Two studies released their findings that are significant for patients with Hashimoto’s Thyroiditis, an organ-specific autoimmune disease which attacks the thyroid gland. This disease was linked to a greater risk for the development of Rheumatoid Arthritis (RA) and an increased report of symptoms of depression. Researchers seemingly linked Hashimoto’s and RA defining patients with Hashimoto’s as “more susceptible” to RA. The article also finds that patients taking thyroxine had DOUBLE the risk of non-RA arthritis. These links were found on the genetic level; therefore, Hashimoto’s shares the same alleles as RA, which means that they appear on the same link in the genetic chain.
The article reports that early RA should be ruled out when Hashimoto’s patients report joint pain. Read more here.
Although some may be upset to learn of this predisposition, there are others who are finding relief and understanding with this answer in their individual complex health puzzle. It is great that science is continuing to investigate autoimmune diseases.
In an effort to determine the effectiveness of hypothyroidism treatment, German researchers examined patient responses to highly strategic questions regarding mood and other quality of life indicators. The hypothyroid patients were considered “adequately treated on thyroxine” and their results were compared to the answers of “healthy individuals.” IF the answers were statistically similar, the study would have concluded that treatment is effective, however, this was not the case.
This study found that patients with a TSH in the high end of “normal” reported more symptoms including tiredness, higher depression, and reduced well-being. Patients diagnosed with Hashimoto’s reported symptoms of depression at higher rates. Read more here.
All in all, we should be very excited by these results. Patients, who have Hashimoto’s and are treated with thyroxine, perhaps will be diagnosed with RA sooner and begin treatment sooner which may slow the progression. The second study is further proof that your lingering symptoms are not “in your head” and should NOT be dismissed.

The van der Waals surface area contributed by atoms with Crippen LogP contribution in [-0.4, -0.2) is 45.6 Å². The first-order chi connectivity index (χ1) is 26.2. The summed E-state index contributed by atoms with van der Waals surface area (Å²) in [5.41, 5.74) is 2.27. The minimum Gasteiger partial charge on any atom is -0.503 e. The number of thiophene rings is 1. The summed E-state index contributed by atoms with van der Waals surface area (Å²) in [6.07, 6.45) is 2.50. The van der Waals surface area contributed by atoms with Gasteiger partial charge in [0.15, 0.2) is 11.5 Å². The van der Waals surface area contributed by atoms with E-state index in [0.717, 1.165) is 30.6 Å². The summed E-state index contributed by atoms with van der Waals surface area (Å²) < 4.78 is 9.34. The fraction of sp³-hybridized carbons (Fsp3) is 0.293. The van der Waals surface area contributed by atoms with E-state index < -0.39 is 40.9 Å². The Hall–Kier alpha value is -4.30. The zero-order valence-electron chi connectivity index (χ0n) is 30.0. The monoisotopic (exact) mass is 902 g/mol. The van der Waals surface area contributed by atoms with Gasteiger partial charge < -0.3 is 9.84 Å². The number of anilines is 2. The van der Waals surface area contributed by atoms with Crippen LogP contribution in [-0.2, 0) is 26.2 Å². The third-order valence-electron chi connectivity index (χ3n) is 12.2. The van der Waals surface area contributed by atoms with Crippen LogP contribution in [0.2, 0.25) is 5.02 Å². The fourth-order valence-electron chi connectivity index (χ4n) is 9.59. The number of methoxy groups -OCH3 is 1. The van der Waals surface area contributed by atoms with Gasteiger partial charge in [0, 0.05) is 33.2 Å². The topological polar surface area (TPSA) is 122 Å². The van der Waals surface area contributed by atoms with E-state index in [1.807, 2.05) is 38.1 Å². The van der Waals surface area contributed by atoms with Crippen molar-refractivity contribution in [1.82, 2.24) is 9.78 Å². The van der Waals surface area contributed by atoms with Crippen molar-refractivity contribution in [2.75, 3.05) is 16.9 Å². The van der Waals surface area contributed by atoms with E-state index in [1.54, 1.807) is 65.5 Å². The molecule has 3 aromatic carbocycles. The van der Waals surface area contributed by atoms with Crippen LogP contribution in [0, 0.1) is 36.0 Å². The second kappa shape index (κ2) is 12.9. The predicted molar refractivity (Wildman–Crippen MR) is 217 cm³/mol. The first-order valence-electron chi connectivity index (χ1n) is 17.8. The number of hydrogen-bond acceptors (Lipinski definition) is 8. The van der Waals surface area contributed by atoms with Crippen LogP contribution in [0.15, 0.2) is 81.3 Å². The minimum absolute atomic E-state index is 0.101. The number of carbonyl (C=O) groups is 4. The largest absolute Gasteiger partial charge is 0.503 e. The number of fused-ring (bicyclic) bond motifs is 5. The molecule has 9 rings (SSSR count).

What do YOU think? If you have Hashimoto’s, do you think you have more depressive symptoms than other thyroid patients? Or better yet, do you struggle with depressive symptoms? As for the connection to RA… not surprising, but good to know. Did you know that those with autoimmune disease have a proven predisposition towards other autoimmune diseases?
Michelle Santonastaso is a Hashimoto’s patient and was one of the co-founders of ThyroidChange. As an instructor in the field of communication and as a mother, Michelle believes continuing education is the key to improving care for all thyroid patients. With her background in speech, interpersonal communication, and healthcare administration, Michelle harnesses her training with an aim to strengthen the voice of ThyroidChange and to maximize its reach.
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Are you taking your thyroid hormone replacement medication correctly? Did you know that how and when you take your thyroid medication can affect your ability to absorb the necessary hormone properly? In the article below, I investigate the factors that contribute to correctly (or incorrectly) taking thyroid replacement hormone and on how thyroid patients can get the most out of their medication.Read Article